Teaching Experience: School Vs. Language Center
You’ve decided to start looking into teaching English abroad. You begin to read forums and job postings when you realize some are for schools while others are for ‘language centers’ – but what’s the difference?
Sure, you’re smart and you can deduce that a ‘school’ is a school while the ‘language center’ is extracurricular and for-profit (usually.) But as an educator, what is the actual difference? Hopefully this article will provide some insights.
Each language center is structured somewhat differently – some are phone based conversation classes, some are Skype based video classes while others are face-to-face teaching to an individual or groups of students. In certain cases a language center will offer a variety of services and expect you to be comfortable interacting with students in all of the formats.
Language centers also have different hours than schools. They often open early in the morning and operate until later in the evening. This is because much of the clientele are professionals or students looking to become more proficient in English. That said, they require hours that can accommodate their work or school schedules.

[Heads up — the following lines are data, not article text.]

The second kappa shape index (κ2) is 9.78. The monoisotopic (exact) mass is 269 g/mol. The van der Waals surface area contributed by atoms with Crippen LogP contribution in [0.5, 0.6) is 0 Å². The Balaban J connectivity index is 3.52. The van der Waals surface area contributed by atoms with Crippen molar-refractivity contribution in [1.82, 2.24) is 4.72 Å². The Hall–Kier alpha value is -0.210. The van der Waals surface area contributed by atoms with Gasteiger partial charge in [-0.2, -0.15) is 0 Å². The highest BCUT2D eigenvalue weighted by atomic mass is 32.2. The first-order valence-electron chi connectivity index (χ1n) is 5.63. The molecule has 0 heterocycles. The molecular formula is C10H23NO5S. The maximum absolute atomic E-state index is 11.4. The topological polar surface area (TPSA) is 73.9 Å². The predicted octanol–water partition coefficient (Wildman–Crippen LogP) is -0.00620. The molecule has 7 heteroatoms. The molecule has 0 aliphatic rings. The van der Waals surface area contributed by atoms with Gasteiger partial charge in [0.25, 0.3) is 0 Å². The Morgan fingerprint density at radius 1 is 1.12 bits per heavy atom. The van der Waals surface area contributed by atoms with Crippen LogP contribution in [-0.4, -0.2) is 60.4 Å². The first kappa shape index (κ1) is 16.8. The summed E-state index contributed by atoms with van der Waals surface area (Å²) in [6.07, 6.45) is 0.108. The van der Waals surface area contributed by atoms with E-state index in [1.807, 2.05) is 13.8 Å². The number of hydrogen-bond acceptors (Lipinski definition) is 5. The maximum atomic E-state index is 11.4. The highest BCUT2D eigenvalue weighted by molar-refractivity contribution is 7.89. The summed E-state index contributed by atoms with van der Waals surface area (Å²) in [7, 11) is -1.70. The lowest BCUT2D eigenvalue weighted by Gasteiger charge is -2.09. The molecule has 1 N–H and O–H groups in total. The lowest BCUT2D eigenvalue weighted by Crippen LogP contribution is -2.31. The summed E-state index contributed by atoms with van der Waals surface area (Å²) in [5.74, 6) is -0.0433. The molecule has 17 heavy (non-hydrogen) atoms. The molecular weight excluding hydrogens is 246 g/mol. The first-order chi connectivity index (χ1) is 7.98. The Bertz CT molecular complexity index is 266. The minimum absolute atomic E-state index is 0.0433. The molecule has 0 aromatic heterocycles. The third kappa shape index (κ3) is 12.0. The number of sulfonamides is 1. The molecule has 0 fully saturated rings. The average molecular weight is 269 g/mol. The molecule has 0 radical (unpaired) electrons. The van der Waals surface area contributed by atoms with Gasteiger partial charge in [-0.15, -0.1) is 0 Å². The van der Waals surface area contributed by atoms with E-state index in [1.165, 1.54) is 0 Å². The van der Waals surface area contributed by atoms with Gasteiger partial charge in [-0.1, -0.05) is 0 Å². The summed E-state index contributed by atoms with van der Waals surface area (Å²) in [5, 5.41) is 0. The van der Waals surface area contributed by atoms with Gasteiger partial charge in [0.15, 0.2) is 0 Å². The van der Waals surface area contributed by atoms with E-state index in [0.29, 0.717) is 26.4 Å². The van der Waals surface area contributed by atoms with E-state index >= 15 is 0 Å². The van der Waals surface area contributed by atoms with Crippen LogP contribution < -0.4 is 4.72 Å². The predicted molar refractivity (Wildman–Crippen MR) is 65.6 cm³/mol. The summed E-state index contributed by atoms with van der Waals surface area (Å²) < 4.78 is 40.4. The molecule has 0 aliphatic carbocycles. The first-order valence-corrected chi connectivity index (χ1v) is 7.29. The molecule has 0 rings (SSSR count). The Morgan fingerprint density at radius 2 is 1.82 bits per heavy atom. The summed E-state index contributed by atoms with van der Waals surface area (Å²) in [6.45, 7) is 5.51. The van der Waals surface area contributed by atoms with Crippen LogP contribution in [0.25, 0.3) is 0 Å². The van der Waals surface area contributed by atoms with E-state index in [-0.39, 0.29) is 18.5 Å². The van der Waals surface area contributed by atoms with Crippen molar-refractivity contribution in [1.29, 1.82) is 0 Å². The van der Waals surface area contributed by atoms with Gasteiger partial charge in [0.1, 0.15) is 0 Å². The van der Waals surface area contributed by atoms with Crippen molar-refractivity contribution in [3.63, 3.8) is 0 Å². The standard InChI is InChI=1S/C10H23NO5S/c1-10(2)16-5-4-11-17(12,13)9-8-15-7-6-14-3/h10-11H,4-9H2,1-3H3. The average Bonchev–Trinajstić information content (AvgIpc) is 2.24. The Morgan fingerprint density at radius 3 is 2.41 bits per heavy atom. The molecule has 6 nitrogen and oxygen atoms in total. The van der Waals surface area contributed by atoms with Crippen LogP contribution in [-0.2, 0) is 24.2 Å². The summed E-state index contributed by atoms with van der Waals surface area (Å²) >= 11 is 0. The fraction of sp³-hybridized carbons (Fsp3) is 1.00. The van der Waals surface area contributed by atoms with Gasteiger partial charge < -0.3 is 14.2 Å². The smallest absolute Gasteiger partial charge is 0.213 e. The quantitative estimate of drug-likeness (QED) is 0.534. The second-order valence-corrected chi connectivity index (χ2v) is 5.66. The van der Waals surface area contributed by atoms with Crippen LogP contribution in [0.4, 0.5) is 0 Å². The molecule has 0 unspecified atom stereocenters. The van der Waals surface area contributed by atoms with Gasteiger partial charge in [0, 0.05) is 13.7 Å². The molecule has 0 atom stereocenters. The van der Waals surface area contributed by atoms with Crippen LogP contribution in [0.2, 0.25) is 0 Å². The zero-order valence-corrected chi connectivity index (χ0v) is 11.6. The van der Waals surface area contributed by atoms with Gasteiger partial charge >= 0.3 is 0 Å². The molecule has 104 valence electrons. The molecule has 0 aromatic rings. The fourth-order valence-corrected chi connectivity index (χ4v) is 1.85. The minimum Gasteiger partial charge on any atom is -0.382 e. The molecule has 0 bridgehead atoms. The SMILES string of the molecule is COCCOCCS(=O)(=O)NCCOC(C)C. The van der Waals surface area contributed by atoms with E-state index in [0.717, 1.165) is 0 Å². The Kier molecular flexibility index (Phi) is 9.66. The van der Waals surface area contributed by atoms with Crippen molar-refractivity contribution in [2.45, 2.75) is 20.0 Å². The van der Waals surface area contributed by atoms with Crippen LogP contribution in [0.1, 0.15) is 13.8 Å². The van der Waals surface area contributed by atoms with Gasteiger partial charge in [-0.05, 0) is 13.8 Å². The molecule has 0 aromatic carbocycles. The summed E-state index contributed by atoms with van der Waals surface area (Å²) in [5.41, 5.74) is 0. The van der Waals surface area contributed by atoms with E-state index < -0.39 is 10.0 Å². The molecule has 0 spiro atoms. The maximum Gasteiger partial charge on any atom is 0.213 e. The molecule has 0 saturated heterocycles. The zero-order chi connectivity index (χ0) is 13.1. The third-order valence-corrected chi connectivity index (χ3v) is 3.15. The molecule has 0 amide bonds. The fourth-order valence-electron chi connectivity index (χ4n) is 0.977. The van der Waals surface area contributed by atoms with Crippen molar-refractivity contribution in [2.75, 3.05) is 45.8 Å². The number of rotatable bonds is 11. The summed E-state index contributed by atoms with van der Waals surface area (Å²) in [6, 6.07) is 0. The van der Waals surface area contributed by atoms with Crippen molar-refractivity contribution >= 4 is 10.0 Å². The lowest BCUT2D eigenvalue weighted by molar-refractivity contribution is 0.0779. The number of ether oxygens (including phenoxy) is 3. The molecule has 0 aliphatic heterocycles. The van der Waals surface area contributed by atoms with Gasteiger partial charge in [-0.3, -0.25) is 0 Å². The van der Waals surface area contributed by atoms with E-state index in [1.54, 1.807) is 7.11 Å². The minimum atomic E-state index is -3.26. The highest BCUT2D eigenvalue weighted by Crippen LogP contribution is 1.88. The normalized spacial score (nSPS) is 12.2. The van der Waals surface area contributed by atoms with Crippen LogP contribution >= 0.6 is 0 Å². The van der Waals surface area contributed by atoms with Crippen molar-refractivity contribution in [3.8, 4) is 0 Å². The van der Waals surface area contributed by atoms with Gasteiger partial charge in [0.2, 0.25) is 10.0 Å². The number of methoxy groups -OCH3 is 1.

You probably have a good idea of what teaching for a school looks like. Hours are pretty standard in the range of seven or eight in the morning to three or four in the afternoon. You are usually expected to teach four or five classes per day with a few periods throughout the day to prepare materials, grade papers or decompress.
If you don’t like having a fixed schedule and prefer working in smaller groups, a language center might be a good fit for you. However, a common complaint from teachers at a language school is that it’s very “business-y.” Some teachers feel that more emphasis is placed on making money than educating people. On the other hand, there are plenty of teachers who love working at their respective language center.